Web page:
Hemostasis and Thrombosis Issues

MARCH 14, 2012
Charles H. Brown, MSPharm, RPh, CACP

Statin therapy reported to have antithrombotic activity

Although statin therapy is primarily prescribed to lower cholesterol levels, some added benefits include its anti-inflammatory and antithrombotic activities. People with elevated cholesterol levels are at higher risk of atherosclerotic plaque forming in their arteries. Under certain conditions, plaque inside blood vessels may rupture, activating the formation of a blood clot. Circulating blood clots may either partially or completely occlude critical blood supply to the heart or brain. Without adequate blood supply, heart and brain tissue quickly die.

A recent clinical study reported that statin (simvastatin) therapy reduces the activation of a certain blood-clotting process (tissue factor) that is independent of its lipid-lowering activity. 1 Researchers indicate that statins only target the “bad” and inducible tissue factor, not the “good” one used in normal clotting, and therefore should not be associated with the increased bleeding risk that is a typical side effect of anticoagulant drugs currently on the market.

Increased Heart Risk Found in Patients Taking Dabigatran

Pooled data from 7 previous studies involving 30,514 patients compared dabigatran with warfarin, enoxaparin, or a placebo. 2 Rates of heart attack or angina were increased 33% in those taking dabigatran. Overall, however, the risk remained very small; only 237 of 20,000, or 1.19% of dabigatran users experienced heart-related events, compared with 0.79% of people taking another drug or placebo compared with 0.79% of people taking another drug or placebo.

The exact mechanism(s) involved are not known at this time. Although this increased risk was reported, the FDA concluded that it was not statistically significant. Researchers indicate that physicians may wish to exercise caution when prescribing dabigatran until more research can be done to clarify the potential heart attack risk, especially with patients with known active ischemic heart disease.

Bleeding ADRS Higher with Dabigatran than Warfarin

Concerns about bleeding with dabigatran continue with a new report that adverse drug reactions (ADRs) involving hemorrhage reported to the FDA were higher for dabigatran than for warfarin in the first quarter of 2011. 3 A large portion of the bleeding events with dabigatran involved intracranial hemorrhage in elderly patients (median age 80 years).

The latest data show 505 reports of hemorrhage with dabigatran in the first quarter of 2011, which the QuarterWatch says is “more than any other monitored drug, including warfarin, which ranked second, with 176 cases of hemorrhage.” Although more study is needed, it may be that a “one size fits all” dose of 150 mg twice daily may not be suitable for some patients, especially elderly patients and patients with a very low creatinine clearance.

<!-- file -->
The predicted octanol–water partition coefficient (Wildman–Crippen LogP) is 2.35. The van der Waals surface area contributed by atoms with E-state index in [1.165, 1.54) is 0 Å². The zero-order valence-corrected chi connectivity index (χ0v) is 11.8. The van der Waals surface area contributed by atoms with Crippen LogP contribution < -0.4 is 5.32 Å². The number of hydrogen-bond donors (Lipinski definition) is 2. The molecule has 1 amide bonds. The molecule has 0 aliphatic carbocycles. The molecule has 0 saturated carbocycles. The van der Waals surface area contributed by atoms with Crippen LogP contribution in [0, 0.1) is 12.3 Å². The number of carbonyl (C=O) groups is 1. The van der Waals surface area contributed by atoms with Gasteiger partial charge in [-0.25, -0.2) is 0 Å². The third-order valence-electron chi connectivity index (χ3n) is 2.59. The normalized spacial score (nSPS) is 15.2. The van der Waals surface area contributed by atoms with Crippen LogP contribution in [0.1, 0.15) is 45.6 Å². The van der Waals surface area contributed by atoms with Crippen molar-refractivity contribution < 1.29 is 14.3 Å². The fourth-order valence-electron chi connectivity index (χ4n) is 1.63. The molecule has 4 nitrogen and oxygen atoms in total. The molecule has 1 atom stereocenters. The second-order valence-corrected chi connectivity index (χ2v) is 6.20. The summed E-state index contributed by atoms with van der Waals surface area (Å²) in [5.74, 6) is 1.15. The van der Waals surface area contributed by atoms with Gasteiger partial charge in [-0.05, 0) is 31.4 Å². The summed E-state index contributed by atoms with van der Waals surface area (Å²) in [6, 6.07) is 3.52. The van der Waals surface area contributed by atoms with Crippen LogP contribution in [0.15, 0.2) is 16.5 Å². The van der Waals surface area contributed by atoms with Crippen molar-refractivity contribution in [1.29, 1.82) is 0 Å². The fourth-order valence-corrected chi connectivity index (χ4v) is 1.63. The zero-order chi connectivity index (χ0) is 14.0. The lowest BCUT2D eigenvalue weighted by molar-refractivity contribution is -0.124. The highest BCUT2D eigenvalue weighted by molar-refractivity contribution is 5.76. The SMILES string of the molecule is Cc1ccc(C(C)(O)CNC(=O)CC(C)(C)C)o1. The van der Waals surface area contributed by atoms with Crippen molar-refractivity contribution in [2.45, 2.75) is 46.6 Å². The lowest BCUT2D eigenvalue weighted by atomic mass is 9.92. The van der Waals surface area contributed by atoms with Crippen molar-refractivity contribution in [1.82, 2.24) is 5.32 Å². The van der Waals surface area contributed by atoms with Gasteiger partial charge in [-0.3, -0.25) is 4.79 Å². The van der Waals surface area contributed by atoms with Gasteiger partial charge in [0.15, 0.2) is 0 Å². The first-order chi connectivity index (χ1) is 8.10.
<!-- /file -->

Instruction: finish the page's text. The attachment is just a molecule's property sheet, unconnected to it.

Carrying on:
Aspirin Therapy as Effective as Warfarin in Heart Failure

Heart failure patients have an increased risk of death and stroke caused by thromboembolic events, and are often prescribed warfarin or aspirin. The Warfarin vs Aspirin in Reduced Cardiac Ejection Fraction (WARCEF) trial, a randomized, double-blind trial, compared 2305 patients taking warfarin (target international normalized ratio 2-3.5) or aspirin 325 mg daily.

Patients from 176 sites in 11 countries were enrolled and followed. There was a total of 4045 patient-years in the warfarin group and 4033 in the aspirin group. Patients’ average age was 61 years; 80% were male. Mean follow-up was 3.5 years, with a range of 1 to 6 years. Researchers concluded that there was no overall difference in the combined primary outcomes of death, ischemic stroke, or intracranial hemorrhage between treatment groups. PT

Mr. Brown is professor emeritus of clinical pharmacy and a clinical pharmacist at Purdue University College of Pharmacy, Nursing, and Health Sciences, Department of Pharmacy Practice, West Lafayette, Indiana. This column’s information is based on current studies and references, but it may be changed without notice with newer studies or with different patient populations.


1. Owens A, Passam F, Antoniak S, et al. Monocyte tissue factor-dependent activation of coagulation in hypercholesterolemic mice and monkeys is inhibited by simvastatin. J Clin Invest. 2012;122(2):558-568.

2. Uchino K, Hernandez AV. Dabigatran association with higher risk of acute coronary events. Arch Intern Med. Published online January 9, 2012. doi:10.1001/archinternmed.2011.1666.

3. Institute of Sage Medication Practices. ISMP Medication Safety Alert, January 12, 2012.

4. Homma S, Thompson JLP. Results of the Warfarin versus Aspirin in Reduced Cardiac Ejection Fraction (WARCEF) trial. International Stroke Conference 2012; February 3, 2012. New Orleans, LA. Abstract LB 12-4372.

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